But the most extreme of these options is to watch a significant number of episodes at once; this practice is known as “binge watching.” It has become such a cultural phenomenon – 61 percent of people do it on a regular basis, according to Harris Interactive – that it’s being analyzed by academics and journalists.

Kevin Fallon of The Daily Beast advocates for binge watching on a sociological level, saying that “In a world moving faster than ever and our focus more split than ever, who would have thought that it would be the medium of television … that would finally slow us down.”

Author Sarah Elizabeth Richards declared in an op-ed for Time magazine that binge watching is modern love’s new frontier: “The opportunity to experience television in such an intimate and all-consuming way is deeply bonding between couples.”

And anthropologist Grant McCracken wrote in Wired magazine that the psychological “relocation” that comes with binge watching “is powerful for creating meaning for the self and for the family, especially as TV has taken on a new role in our lives. It has become the structural equivalent of our place in the country, our second home.”

Some people see binge watching as piggish and mindless. And on the surface, this seemed totally true when three of my friends and I decided to binge watch the entire second season of “House of Cards” when it was released this past Friday. What a great thing to do on Valentine’s Day, right? We all certainly thought so.

One of my friends would’ve been culturally obligated to spend the night with his girlfriend, but she was away at a track meet. “My girlfriend is ditching me. I need some bro time,” he told me in a text message. While the “bro” descriptor is accurate of the all-male audience the four of us composed, binge watching certainly does not discriminate on the basis of gender, race, or any other classification. Isn’t Netflix the best?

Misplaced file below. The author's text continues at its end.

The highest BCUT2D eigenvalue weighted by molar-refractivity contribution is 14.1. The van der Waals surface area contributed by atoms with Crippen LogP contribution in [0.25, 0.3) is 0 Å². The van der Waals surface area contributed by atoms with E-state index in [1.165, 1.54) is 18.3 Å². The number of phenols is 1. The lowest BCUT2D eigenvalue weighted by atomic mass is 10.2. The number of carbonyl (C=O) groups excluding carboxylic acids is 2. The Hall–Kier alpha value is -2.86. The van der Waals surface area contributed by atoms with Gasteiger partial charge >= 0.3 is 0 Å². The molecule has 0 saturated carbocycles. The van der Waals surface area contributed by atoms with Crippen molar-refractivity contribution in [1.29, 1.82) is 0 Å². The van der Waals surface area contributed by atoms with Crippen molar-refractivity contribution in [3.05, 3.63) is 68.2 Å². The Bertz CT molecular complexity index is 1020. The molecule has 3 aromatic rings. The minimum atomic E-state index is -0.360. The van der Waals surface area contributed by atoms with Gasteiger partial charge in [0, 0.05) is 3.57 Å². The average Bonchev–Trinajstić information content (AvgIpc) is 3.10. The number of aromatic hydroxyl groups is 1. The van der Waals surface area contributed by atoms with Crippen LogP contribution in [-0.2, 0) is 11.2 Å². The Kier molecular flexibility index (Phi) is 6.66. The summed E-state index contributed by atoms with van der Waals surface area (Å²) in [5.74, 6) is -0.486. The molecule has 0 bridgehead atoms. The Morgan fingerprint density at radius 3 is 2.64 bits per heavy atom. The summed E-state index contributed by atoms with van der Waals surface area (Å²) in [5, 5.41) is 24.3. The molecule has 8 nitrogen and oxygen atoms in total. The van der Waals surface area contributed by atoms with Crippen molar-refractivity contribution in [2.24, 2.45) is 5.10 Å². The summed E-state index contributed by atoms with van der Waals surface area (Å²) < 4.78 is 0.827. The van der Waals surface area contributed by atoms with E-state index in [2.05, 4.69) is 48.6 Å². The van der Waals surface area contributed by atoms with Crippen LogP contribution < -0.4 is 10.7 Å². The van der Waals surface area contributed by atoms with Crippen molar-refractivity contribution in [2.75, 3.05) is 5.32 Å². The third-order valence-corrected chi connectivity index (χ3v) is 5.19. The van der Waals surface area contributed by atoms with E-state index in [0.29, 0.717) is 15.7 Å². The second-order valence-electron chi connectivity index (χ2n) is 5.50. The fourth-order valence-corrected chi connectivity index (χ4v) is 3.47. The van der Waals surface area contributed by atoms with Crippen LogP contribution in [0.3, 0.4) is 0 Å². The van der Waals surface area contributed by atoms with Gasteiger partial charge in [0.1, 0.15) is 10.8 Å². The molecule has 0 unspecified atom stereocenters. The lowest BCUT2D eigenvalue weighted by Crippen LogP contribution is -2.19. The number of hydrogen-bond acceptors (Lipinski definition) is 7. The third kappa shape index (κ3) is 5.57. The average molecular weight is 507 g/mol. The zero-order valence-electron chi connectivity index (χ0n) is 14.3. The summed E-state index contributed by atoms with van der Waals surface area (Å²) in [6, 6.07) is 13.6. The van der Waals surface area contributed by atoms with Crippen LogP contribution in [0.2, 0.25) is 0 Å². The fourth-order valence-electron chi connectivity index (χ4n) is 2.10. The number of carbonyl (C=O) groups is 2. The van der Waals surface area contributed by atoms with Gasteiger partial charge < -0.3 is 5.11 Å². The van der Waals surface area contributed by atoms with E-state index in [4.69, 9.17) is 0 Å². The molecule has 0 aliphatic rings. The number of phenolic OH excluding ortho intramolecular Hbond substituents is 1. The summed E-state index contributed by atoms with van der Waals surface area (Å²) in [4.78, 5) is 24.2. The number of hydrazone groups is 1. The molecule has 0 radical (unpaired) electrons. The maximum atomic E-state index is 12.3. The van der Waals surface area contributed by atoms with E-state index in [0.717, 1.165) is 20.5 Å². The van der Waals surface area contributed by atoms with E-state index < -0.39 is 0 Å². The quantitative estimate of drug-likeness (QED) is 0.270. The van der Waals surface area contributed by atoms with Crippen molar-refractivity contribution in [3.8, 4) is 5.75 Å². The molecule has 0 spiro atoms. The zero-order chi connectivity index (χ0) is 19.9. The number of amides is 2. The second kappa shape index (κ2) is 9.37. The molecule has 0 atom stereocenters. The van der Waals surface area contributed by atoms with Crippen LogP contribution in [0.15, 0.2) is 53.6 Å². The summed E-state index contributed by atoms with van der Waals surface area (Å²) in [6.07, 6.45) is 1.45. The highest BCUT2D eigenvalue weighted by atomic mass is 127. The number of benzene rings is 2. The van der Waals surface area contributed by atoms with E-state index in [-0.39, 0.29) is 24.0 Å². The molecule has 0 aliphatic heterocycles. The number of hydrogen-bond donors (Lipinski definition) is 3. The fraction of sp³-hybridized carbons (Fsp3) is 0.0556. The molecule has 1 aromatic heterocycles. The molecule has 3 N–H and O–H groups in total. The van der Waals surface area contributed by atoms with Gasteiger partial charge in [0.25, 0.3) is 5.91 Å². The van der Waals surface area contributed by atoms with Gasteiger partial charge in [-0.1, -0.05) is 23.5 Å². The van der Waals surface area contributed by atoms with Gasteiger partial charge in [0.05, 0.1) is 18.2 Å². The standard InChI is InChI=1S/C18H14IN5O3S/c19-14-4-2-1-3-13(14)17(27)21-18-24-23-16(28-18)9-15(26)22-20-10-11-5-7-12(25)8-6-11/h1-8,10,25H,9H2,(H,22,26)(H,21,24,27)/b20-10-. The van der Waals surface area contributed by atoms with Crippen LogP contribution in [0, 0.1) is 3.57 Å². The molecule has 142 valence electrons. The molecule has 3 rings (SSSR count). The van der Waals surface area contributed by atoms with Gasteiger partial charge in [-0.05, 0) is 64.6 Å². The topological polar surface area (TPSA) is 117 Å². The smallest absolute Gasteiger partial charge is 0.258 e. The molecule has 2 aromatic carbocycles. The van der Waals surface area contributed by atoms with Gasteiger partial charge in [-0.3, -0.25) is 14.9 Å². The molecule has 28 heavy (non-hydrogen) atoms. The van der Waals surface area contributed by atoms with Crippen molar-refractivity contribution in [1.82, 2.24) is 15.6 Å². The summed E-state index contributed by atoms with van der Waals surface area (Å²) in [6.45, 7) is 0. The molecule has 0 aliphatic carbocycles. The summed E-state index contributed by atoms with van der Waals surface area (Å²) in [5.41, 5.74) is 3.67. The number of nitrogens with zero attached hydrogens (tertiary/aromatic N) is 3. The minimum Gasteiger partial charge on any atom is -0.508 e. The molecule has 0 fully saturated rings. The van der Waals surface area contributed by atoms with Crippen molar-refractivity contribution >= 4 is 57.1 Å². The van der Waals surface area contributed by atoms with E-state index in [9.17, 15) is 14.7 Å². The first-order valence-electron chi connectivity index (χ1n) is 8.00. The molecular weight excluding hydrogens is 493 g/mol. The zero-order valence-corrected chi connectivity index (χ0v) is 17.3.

We raided the Store for an embarrassing amount of snacks and drinks – still can’t believe I alone spent over $30 – and headed back to a friend’s room and his 37-inch TV. The viewing commenced at around 4:45 in the afternoon. We got through four episodes before I had to go to dance prod rehearsal for an hour at 9, much to the chagrin of my friends. But they patiently waited (hallelujah), and after racing back from Morey, we resumed watching at 10:10 or so.

That’s when it really started getting crazy. At around midnight, one of my friends decided to tap out and call it a night at around episode seven. But give him credit, as he had already watched those seven on his own, and he was being a gentlemen by watching them all again with us.

So now it was just three of us. I powered through a pint of Ben & Jerry’s at around 1 a.m., along with making substantial progress on a two-liter bottle of Brisk Lemonade. But 3 in the morning was when I began to lose it. Not only was the plot escalating, I was falling asleep. I watched the rest of the episodes with one eye open, constantly changing positions to keep myself awake. One of my friends did push-ups in between every episode; I wish I was swol as him to be able to do that.

We finished all 13 episodes at around 5:30 in the morning, half an hour before what we had predicted. We sat there in silence for a while as the credits rolled, reflecting on the past 12 or so hours we spent together. Then we got up and went our separate ways.

Thinking about it now, this past Friday was an affirmation to me that binge watching is an experience. But what made this one especially unique was doing it with others. I don’t think I’ll ever forget that night.

As I write this during the Valentine’s Dance, I’m imagining all of you beautiful people dancing the night away. Now as I’m finishing, it’s almost 2 in the morning. You already know what I’m going to do next.